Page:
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At stage 1, I quoted Jessie Dodman, a young constituent from Papa Westray in Orkney, who wrote to me saying:
“The ... Climate Change bill offers a good first step but needs to be delivered more quickly and effectively before the predicted deadlines for irreversible change in 2030.”
Jessie’s plea, which has been echoed by young people from across Scotland and beyond in recent weeks and months, stems from an understanding that urgent action over the next decade is essential if we are to have any realistic prospect of averting the catastrophic consequences of climate change, if we are to hit our net zero emissions target by 2045 and if we are to deliver an appropriate response to the IPCC’s latest report.
I am delighted, therefore, that Parliament has voted today to increase the interim target to 75 per cent by 2030. I again congratulate Claudia Beamish on lodging the amendment, which I was happy to co-sign, that has enabled that highly significant change to be made to the bill. Some have argued that we should be going further and faster, and those debates have been happening within as well as between parties.
I am conscious, though, of what the chair of the UKCCC said to the Environment, Climate Change and Land Reform Committee on target setting. Lord Deben cautioned that
“It is not sensible to espouse a target without being clear about what it really means.”
“You can have any old target, but it will not work if you cannot come down to the terms for how you will get there.”—[
Official Report, Environment, Climate Change and Land Reform Committee
, 23 October 2018; c 33.]
We need to be ambitious, challenging and resolute, and we need to adapt as the evidence and opportunities that are available change. Ultimately, though, the public must have confidence in the basis on which we set legislation.
I think that the more ambitious 75 per cent target for 2030 strikes the right balance for now in terms of ambition, urgency and achievability. Meeting it will not be easy. It will require greater effort and more resources and it will involve many difficult decisions. We will need to change our cars, retrofit our homes and industry and plant more trees than ever before, and we will still rely on technology that does not even exist yet, but it is the right thing to do.
It is right, too, that we are taking steps in the bill to better reflect the principle of equity and climate justice. As a developed nation, Scotland bears a larger responsibility for global warming, so it should be doing more in response. The Scottish Catholic International Aid Fund, Mercy Corps, Tearfund and others are right to remind us that those in the global south, who have contributed the least to the creation of climate change but are already experiencing its worst impacts, have a right to expect us to step up to the plate.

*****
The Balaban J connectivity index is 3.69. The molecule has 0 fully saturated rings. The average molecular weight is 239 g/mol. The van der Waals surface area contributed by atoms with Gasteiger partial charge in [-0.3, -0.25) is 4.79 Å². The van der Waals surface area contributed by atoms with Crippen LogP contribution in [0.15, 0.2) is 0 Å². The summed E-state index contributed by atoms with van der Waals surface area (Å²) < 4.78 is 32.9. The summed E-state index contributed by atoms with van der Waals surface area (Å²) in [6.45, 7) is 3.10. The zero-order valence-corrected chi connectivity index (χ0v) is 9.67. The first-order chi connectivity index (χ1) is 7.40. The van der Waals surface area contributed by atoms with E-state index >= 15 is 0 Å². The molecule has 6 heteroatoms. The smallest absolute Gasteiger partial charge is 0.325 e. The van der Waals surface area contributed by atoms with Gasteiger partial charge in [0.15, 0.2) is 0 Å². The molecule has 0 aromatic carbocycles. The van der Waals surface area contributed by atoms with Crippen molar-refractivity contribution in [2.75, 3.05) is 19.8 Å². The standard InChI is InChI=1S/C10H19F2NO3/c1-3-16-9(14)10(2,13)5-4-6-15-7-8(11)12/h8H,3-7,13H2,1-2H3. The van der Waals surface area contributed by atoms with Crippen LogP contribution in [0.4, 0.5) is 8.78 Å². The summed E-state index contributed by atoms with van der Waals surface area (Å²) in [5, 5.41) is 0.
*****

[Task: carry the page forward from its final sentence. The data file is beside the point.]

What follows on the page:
As with the 2009 act, the process of scrutinising the bill has genuinely been a cross-party effort. I thank colleagues for their efforts and constructive engagement, as I thank the many external stakeholders and members of the public who have engaged so passionately and enthusiastically over recent months. I am pleased to have been able to help to strengthen the bill in areas such as international aviation, public procurement of low-emission vehicles and the use of district heating schemes. Others will point to their own successes, among which I warmly welcome the addition of a climate assembly. Overall, however, as in 2009, it has been a collective effort, and that is one of the bill’s strengths.
Of course, as with any piece of legislation, passing it is the easy part. Delivering on the commitments in the bill—and delivering them on time—will be enormously challenging. However, the clear and present threat that is posed by climate change here and internationally has been laid bare by the IPCC. The expectation of the public—Jessie Dodman and millions like her—could not be clearer. Scottish Liberal Democrats are determined to make sure that we rise to that challenge, and we look forward to supporting this historic bill at decision time.